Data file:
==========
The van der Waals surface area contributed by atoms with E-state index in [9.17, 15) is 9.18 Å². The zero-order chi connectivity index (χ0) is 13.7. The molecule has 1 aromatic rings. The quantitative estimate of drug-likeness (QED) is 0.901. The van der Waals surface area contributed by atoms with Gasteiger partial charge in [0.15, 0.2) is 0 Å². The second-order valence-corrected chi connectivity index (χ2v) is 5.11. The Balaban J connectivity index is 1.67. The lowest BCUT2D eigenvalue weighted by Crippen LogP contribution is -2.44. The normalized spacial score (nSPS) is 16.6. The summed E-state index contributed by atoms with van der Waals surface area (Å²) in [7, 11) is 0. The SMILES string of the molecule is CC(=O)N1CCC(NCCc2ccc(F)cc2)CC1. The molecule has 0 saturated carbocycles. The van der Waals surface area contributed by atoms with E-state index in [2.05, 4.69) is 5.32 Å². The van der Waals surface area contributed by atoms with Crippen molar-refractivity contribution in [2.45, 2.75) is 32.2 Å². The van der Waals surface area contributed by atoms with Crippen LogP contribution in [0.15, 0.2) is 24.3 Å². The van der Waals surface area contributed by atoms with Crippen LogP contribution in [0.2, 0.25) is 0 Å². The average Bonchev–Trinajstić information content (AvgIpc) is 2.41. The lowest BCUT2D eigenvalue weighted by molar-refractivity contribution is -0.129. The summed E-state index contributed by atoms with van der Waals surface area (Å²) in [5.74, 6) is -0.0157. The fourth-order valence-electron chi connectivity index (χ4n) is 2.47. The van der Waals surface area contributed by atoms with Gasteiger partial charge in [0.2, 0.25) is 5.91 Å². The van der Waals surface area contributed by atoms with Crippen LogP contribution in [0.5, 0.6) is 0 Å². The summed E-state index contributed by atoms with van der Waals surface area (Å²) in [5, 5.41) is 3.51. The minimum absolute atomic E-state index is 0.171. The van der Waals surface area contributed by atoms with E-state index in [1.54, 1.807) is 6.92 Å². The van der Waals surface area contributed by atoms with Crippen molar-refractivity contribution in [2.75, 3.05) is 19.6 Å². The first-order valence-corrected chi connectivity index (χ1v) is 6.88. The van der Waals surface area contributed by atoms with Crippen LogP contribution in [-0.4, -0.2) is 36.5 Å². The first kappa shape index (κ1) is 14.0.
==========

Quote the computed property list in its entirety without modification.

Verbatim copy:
The van der Waals surface area contributed by atoms with E-state index in [9.17, 15) is 9.18 Å². The zero-order chi connectivity index (χ0) is 13.7. The molecule has 1 aromatic rings. The quantitative estimate of drug-likeness (QED) is 0.901. The van der Waals surface area contributed by atoms with Gasteiger partial charge in [0.15, 0.2) is 0 Å². The second-order valence-corrected chi connectivity index (χ2v) is 5.11. The Balaban J connectivity index is 1.67. The lowest BCUT2D eigenvalue weighted by Crippen LogP contribution is -2.44. The normalized spacial score (nSPS) is 16.6. The summed E-state index contributed by atoms with van der Waals surface area (Å²) in [7, 11) is 0. The SMILES string of the molecule is CC(=O)N1CCC(NCCc2ccc(F)cc2)CC1. The molecule has 0 saturated carbocycles. The van der Waals surface area contributed by atoms with E-state index in [2.05, 4.69) is 5.32 Å². The van der Waals surface area contributed by atoms with Crippen molar-refractivity contribution in [2.45, 2.75) is 32.2 Å². The van der Waals surface area contributed by atoms with Crippen LogP contribution in [0.15, 0.2) is 24.3 Å². The van der Waals surface area contributed by atoms with Crippen LogP contribution in [0.2, 0.25) is 0 Å². The average Bonchev–Trinajstić information content (AvgIpc) is 2.41. The lowest BCUT2D eigenvalue weighted by molar-refractivity contribution is -0.129. The summed E-state index contributed by atoms with van der Waals surface area (Å²) in [5.74, 6) is -0.0157. The fourth-order valence-electron chi connectivity index (χ4n) is 2.47. The van der Waals surface area contributed by atoms with Gasteiger partial charge in [0.2, 0.25) is 5.91 Å². The van der Waals surface area contributed by atoms with Crippen LogP contribution in [0.5, 0.6) is 0 Å². The summed E-state index contributed by atoms with van der Waals surface area (Å²) in [5, 5.41) is 3.51. The minimum absolute atomic E-state index is 0.171. The van der Waals surface area contributed by atoms with E-state index in [1.54, 1.807) is 6.92 Å². The van der Waals surface area contributed by atoms with Crippen molar-refractivity contribution in [2.75, 3.05) is 19.6 Å². The first-order valence-corrected chi connectivity index (χ1v) is 6.88. The van der Waals surface area contributed by atoms with Crippen LogP contribution in [-0.4, -0.2) is 36.5 Å². The first kappa shape index (κ1) is 14.0.